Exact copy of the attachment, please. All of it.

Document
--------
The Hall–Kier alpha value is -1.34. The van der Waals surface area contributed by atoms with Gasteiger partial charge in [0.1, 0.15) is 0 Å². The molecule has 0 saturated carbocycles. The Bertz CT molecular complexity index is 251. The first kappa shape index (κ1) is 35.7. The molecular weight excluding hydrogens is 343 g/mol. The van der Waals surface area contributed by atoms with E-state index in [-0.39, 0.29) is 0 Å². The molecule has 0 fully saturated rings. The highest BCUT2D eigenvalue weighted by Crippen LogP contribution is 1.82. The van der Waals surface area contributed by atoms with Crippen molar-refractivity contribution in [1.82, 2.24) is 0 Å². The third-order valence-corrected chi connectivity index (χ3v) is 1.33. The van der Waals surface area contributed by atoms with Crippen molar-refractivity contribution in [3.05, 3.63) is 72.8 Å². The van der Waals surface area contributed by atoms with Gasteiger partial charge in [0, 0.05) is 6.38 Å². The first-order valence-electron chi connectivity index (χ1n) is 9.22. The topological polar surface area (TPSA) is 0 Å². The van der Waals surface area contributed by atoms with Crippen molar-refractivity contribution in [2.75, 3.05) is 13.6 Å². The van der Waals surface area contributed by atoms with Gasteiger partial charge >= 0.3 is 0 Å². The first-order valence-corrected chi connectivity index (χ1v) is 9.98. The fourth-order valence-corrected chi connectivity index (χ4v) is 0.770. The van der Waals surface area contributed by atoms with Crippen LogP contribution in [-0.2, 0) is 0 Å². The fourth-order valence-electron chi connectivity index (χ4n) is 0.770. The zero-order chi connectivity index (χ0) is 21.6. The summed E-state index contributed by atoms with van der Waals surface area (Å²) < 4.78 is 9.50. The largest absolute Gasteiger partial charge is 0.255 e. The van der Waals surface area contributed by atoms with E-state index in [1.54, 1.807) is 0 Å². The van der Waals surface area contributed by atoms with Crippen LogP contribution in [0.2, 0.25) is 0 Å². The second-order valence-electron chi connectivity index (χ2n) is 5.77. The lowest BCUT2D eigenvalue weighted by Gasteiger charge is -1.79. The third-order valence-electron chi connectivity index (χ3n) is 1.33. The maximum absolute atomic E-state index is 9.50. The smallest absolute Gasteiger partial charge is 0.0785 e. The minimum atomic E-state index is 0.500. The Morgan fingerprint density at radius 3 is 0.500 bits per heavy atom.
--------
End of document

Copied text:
The Hall–Kier alpha value is -1.34. The van der Waals surface area contributed by atoms with Gasteiger partial charge in [0.1, 0.15) is 0 Å². The molecule has 0 saturated carbocycles. The Bertz CT molecular complexity index is 251. The first kappa shape index (κ1) is 35.7. The molecular weight excluding hydrogens is 343 g/mol. The van der Waals surface area contributed by atoms with E-state index in [-0.39, 0.29) is 0 Å². The molecule has 0 fully saturated rings. The highest BCUT2D eigenvalue weighted by Crippen LogP contribution is 1.82. The van der Waals surface area contributed by atoms with Crippen molar-refractivity contribution in [1.82, 2.24) is 0 Å². The third-order valence-corrected chi connectivity index (χ3v) is 1.33. The van der Waals surface area contributed by atoms with Crippen molar-refractivity contribution in [3.05, 3.63) is 72.8 Å². The van der Waals surface area contributed by atoms with Gasteiger partial charge in [0, 0.05) is 6.38 Å². The first-order valence-electron chi connectivity index (χ1n) is 9.22. The topological polar surface area (TPSA) is 0 Å². The van der Waals surface area contributed by atoms with Crippen molar-refractivity contribution in [2.75, 3.05) is 13.6 Å². The van der Waals surface area contributed by atoms with Gasteiger partial charge >= 0.3 is 0 Å². The first-order valence-corrected chi connectivity index (χ1v) is 9.98. The fourth-order valence-corrected chi connectivity index (χ4v) is 0.770. The van der Waals surface area contributed by atoms with Crippen LogP contribution in [-0.2, 0) is 0 Å². The fourth-order valence-electron chi connectivity index (χ4n) is 0.770. The zero-order chi connectivity index (χ0) is 21.6. The summed E-state index contributed by atoms with van der Waals surface area (Å²) < 4.78 is 9.50. The largest absolute Gasteiger partial charge is 0.255 e. The van der Waals surface area contributed by atoms with E-state index in [1.54, 1.807) is 0 Å². The van der Waals surface area contributed by atoms with Crippen LogP contribution in [0.2, 0.25) is 0 Å². The second-order valence-electron chi connectivity index (χ2n) is 5.77. The lowest BCUT2D eigenvalue weighted by Gasteiger charge is -1.79. The third-order valence-electron chi connectivity index (χ3n) is 1.33. The maximum absolute atomic E-state index is 9.50. The smallest absolute Gasteiger partial charge is 0.0785 e. The minimum atomic E-state index is 0.500. The Morgan fingerprint density at radius 3 is 0.500 bits per heavy atom.